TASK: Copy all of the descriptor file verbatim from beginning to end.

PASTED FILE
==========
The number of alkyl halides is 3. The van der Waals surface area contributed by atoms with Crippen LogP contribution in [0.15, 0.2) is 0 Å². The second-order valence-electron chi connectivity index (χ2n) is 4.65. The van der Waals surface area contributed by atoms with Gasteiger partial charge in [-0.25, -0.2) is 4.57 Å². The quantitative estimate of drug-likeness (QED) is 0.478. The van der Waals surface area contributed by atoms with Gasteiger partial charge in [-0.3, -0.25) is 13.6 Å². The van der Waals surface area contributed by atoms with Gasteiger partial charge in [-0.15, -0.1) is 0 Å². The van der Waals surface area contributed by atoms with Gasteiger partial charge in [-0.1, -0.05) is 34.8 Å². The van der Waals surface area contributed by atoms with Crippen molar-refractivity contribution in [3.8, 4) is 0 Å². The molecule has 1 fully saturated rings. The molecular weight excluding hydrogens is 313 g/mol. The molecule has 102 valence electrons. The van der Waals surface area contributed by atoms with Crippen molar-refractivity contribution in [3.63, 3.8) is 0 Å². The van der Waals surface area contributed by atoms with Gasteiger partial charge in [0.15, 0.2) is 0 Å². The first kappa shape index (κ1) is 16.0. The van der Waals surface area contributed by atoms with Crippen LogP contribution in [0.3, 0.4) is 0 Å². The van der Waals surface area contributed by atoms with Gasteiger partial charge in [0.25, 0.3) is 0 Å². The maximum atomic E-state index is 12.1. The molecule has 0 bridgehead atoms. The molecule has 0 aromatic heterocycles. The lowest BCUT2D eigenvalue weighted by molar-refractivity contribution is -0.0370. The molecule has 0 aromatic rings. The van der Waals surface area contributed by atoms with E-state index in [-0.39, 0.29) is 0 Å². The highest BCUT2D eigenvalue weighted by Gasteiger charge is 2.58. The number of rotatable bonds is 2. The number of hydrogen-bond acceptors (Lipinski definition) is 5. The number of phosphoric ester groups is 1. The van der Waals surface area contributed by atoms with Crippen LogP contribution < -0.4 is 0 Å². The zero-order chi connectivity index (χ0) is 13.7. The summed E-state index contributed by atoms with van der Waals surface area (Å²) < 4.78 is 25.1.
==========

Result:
The number of alkyl halides is 3. The van der Waals surface area contributed by atoms with Crippen LogP contribution in [0.15, 0.2) is 0 Å². The second-order valence-electron chi connectivity index (χ2n) is 4.65. The van der Waals surface area contributed by atoms with Gasteiger partial charge in [-0.25, -0.2) is 4.57 Å². The quantitative estimate of drug-likeness (QED) is 0.478. The van der Waals surface area contributed by atoms with Gasteiger partial charge in [-0.3, -0.25) is 13.6 Å². The van der Waals surface area contributed by atoms with Gasteiger partial charge in [-0.15, -0.1) is 0 Å². The van der Waals surface area contributed by atoms with Gasteiger partial charge in [-0.1, -0.05) is 34.8 Å². The van der Waals surface area contributed by atoms with Crippen molar-refractivity contribution in [3.8, 4) is 0 Å². The molecule has 1 fully saturated rings. The molecular weight excluding hydrogens is 313 g/mol. The molecule has 102 valence electrons. The van der Waals surface area contributed by atoms with Crippen molar-refractivity contribution in [3.63, 3.8) is 0 Å². The van der Waals surface area contributed by atoms with Gasteiger partial charge in [0.15, 0.2) is 0 Å². The first kappa shape index (κ1) is 16.0. The van der Waals surface area contributed by atoms with Crippen LogP contribution in [0.3, 0.4) is 0 Å². The van der Waals surface area contributed by atoms with Gasteiger partial charge in [0.25, 0.3) is 0 Å². The maximum atomic E-state index is 12.1. The molecule has 0 bridgehead atoms. The molecule has 0 aromatic heterocycles. The lowest BCUT2D eigenvalue weighted by molar-refractivity contribution is -0.0370. The molecule has 0 aromatic rings. The van der Waals surface area contributed by atoms with E-state index in [-0.39, 0.29) is 0 Å². The highest BCUT2D eigenvalue weighted by Gasteiger charge is 2.58. The number of rotatable bonds is 2. The number of hydrogen-bond acceptors (Lipinski definition) is 5. The number of phosphoric ester groups is 1. The van der Waals surface area contributed by atoms with Crippen LogP contribution < -0.4 is 0 Å². The zero-order chi connectivity index (χ0) is 13.7. The summed E-state index contributed by atoms with van der Waals surface area (Å²) < 4.78 is 25.1.